Medical professionals have a responsibility to make sure all of their patients receive the standard of care. Anything less than that could have disastrous results. If your vision was harmed by medical malpractice, you have the right to compensation. Even minor damage can have a severe impact on your life.
When it comes to the loss of eyesight, there is no one universal experience. Not every injury or illness will lead to full blindness, and full blindness isn’t the only kind of vision loss that can have a profound impact on your day-to-day life. Common vision problems include:
- Blind spots
- Loss of peripheral vision
- Lowered night vision
- Blurred vision
- Generalized haze
- Light sensitivity
- Double vision
Even minor vision loss, such as blurred vision, can lead to serious ramifications. For example, your ability to drive hinges on your ability to see. If the state denies you a driver’s license based on your type of vision loss, then you lose your ability to travel independently.
Beyond the pain that comes with eye damage or the emotional trauma of losing your ability to see, vision loss can have an incredible impact on your life. It can leave you unable to perform your normal duties at work, thus losing you your job and any future wages from said job. This may even impact your ability to work in your chosen field. There’s also the fact that any severe injury requires help from a medical professional to properly heal, so you will likely be left with medical debt and hospital bills. Your day to day life will not be the same again, as a loss of vision leaves you unable to drive or perform other daily tasks.
Ultimately, vision loss is no easy thing to recover from. Those who suffer eye injuries will never be able to go back to their life before. If you or someone you know is currently suffering from vision loss at the hands of someone else’s carelessness, then your life has likely been left in shambles. Do not give up hope, however. While your vision may not come back, you still have options when it comes to receiving compensation.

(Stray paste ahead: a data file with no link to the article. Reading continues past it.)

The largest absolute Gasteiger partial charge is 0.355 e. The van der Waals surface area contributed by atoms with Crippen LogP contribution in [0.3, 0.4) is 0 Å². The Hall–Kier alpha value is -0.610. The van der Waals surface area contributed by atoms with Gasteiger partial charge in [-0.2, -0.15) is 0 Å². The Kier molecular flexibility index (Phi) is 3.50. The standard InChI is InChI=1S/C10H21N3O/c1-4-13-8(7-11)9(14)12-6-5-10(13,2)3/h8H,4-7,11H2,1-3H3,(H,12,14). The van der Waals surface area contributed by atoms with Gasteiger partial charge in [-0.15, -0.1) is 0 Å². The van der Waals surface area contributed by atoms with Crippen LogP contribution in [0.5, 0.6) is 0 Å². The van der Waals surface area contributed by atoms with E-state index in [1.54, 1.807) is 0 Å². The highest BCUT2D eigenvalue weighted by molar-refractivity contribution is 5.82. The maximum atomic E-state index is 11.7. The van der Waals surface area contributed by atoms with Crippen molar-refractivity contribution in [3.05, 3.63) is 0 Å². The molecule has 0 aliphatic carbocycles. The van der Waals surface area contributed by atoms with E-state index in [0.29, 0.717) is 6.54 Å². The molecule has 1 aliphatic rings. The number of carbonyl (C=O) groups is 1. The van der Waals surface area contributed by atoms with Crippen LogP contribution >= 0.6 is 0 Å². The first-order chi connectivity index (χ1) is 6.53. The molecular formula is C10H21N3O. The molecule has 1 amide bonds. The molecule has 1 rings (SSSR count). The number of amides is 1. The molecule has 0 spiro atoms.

If your eye troubles were caused by someone else’s negligence, then you have the ability to receive compensation through a personal injury claim, where you demand that the liable party and insurer cover the cost of what you have suffered, more commonly known as damages.
In Colorado, there are two groups of damages that you can file a claim for. Economic damages refer to monetary losses that you suffered due to the cause of your injury. By claiming economic damages, you will not have to cover the costs of your injury. This means you can claim for things like medical bills, lost wages, and property damage, if your vision loss was due to a car crash, for example.
Non-economic damages, the second group, are non-monetary losses. Vision loss impacts your day-to-day life, not just your job or your ability to pay bills, so you are likely suffering from a lowered quality of life, pain and suffering, and emotional trauma. However, Colorado has a cap on non-economic damages. These caps can differ from injury to injury, but are important to keep in mind.
If you are already suffering from vision loss and trying to adjust your life accordingly, a claim may seem overwhelming at best, pointless at worst. But it is not. You do not have to go through the process alone.
If you or a loved one is dealing with vision loss due to someone else’s negligence, filing a claim is probably the last thing on your mind. You have medical bills to handle, are worrying about finding a new job, and are doing your best to emotionally deal with the fact that your vision will never be the same. We at Leventhal Puga Braley P.C. may not be able to change what happened to you, but we can help win you the compensation you need and the justice you deserve. Contact us today at (303) 759-9945 or toll-free at (877) 433-3906 for a no charge initial consultation.